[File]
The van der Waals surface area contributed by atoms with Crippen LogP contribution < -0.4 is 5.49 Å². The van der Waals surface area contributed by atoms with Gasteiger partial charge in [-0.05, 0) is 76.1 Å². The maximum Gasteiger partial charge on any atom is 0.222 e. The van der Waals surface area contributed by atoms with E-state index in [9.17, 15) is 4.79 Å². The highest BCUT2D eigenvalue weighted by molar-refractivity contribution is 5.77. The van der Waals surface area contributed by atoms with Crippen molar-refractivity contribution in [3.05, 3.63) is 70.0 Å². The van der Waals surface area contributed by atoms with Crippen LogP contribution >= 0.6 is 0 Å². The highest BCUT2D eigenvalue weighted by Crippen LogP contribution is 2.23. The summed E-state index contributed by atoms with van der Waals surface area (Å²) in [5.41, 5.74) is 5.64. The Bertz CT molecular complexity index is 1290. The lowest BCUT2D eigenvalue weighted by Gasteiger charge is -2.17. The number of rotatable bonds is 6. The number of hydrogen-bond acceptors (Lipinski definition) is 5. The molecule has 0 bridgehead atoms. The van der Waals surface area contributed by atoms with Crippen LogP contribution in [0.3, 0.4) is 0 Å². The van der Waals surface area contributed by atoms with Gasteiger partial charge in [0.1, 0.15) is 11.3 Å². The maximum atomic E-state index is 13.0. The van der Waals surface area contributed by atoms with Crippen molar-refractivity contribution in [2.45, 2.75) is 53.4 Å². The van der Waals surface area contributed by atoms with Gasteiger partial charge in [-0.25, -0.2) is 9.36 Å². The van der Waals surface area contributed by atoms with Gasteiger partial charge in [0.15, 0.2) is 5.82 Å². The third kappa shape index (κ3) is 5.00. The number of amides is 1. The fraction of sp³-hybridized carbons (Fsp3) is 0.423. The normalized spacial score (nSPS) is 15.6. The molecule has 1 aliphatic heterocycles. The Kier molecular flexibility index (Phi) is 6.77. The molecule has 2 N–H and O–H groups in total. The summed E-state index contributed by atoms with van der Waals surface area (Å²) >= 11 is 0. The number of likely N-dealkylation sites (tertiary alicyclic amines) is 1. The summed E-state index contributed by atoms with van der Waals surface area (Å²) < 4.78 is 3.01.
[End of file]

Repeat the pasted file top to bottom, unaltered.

The van der Waals surface area contributed by atoms with Crippen LogP contribution < -0.4 is 5.49 Å². The van der Waals surface area contributed by atoms with Gasteiger partial charge in [-0.05, 0) is 76.1 Å². The maximum Gasteiger partial charge on any atom is 0.222 e. The van der Waals surface area contributed by atoms with E-state index in [9.17, 15) is 4.79 Å². The highest BCUT2D eigenvalue weighted by molar-refractivity contribution is 5.77. The van der Waals surface area contributed by atoms with Crippen molar-refractivity contribution in [3.05, 3.63) is 70.0 Å². The van der Waals surface area contributed by atoms with Crippen LogP contribution >= 0.6 is 0 Å². The highest BCUT2D eigenvalue weighted by Crippen LogP contribution is 2.23. The summed E-state index contributed by atoms with van der Waals surface area (Å²) in [5.41, 5.74) is 5.64. The Bertz CT molecular complexity index is 1290. The lowest BCUT2D eigenvalue weighted by Gasteiger charge is -2.17. The number of rotatable bonds is 6. The number of hydrogen-bond acceptors (Lipinski definition) is 5. The molecule has 0 bridgehead atoms. The van der Waals surface area contributed by atoms with Crippen LogP contribution in [0.3, 0.4) is 0 Å². The van der Waals surface area contributed by atoms with Gasteiger partial charge in [0.1, 0.15) is 11.3 Å². The maximum atomic E-state index is 13.0. The van der Waals surface area contributed by atoms with Crippen molar-refractivity contribution in [2.45, 2.75) is 53.4 Å². The van der Waals surface area contributed by atoms with Gasteiger partial charge in [-0.25, -0.2) is 9.36 Å². The van der Waals surface area contributed by atoms with Gasteiger partial charge in [0.15, 0.2) is 5.82 Å². The third kappa shape index (κ3) is 5.00. The number of amides is 1. The fraction of sp³-hybridized carbons (Fsp3) is 0.423. The normalized spacial score (nSPS) is 15.6. The molecule has 1 aliphatic heterocycles. The Kier molecular flexibility index (Phi) is 6.77. The molecule has 2 N–H and O–H groups in total. The summed E-state index contributed by atoms with van der Waals surface area (Å²) >= 11 is 0. The number of likely N-dealkylation sites (tertiary alicyclic amines) is 1. The summed E-state index contributed by atoms with van der Waals surface area (Å²) < 4.78 is 3.01.